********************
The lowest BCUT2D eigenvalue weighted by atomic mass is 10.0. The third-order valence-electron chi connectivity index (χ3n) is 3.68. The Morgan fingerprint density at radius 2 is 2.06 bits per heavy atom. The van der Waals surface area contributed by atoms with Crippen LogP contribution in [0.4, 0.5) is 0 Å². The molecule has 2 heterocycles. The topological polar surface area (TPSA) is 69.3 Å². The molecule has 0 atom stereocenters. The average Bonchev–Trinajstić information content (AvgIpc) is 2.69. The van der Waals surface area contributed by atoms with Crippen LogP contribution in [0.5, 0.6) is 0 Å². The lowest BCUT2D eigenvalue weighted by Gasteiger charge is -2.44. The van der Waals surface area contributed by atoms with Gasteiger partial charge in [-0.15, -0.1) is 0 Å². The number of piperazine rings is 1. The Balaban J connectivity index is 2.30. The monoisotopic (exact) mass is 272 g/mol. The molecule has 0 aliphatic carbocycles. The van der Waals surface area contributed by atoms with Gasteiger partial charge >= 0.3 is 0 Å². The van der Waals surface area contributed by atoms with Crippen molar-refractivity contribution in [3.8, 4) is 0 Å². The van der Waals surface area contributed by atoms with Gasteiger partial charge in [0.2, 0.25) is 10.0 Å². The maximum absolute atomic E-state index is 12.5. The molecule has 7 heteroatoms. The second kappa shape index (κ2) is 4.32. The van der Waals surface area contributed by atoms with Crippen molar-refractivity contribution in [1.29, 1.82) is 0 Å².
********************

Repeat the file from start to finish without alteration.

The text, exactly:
The lowest BCUT2D eigenvalue weighted by atomic mass is 10.0. The third-order valence-electron chi connectivity index (χ3n) is 3.68. The Morgan fingerprint density at radius 2 is 2.06 bits per heavy atom. The van der Waals surface area contributed by atoms with Crippen LogP contribution in [0.4, 0.5) is 0 Å². The molecule has 2 heterocycles. The topological polar surface area (TPSA) is 69.3 Å². The molecule has 0 atom stereocenters. The average Bonchev–Trinajstić information content (AvgIpc) is 2.69. The van der Waals surface area contributed by atoms with Crippen LogP contribution in [0.5, 0.6) is 0 Å². The lowest BCUT2D eigenvalue weighted by Gasteiger charge is -2.44. The van der Waals surface area contributed by atoms with Gasteiger partial charge in [-0.15, -0.1) is 0 Å². The number of piperazine rings is 1. The Balaban J connectivity index is 2.30. The monoisotopic (exact) mass is 272 g/mol. The molecule has 0 aliphatic carbocycles. The van der Waals surface area contributed by atoms with Gasteiger partial charge >= 0.3 is 0 Å². The van der Waals surface area contributed by atoms with Crippen molar-refractivity contribution in [3.8, 4) is 0 Å². The van der Waals surface area contributed by atoms with Gasteiger partial charge in [0.2, 0.25) is 10.0 Å². The maximum absolute atomic E-state index is 12.5. The molecule has 7 heteroatoms. The second kappa shape index (κ2) is 4.32. The van der Waals surface area contributed by atoms with Crippen molar-refractivity contribution in [1.29, 1.82) is 0 Å².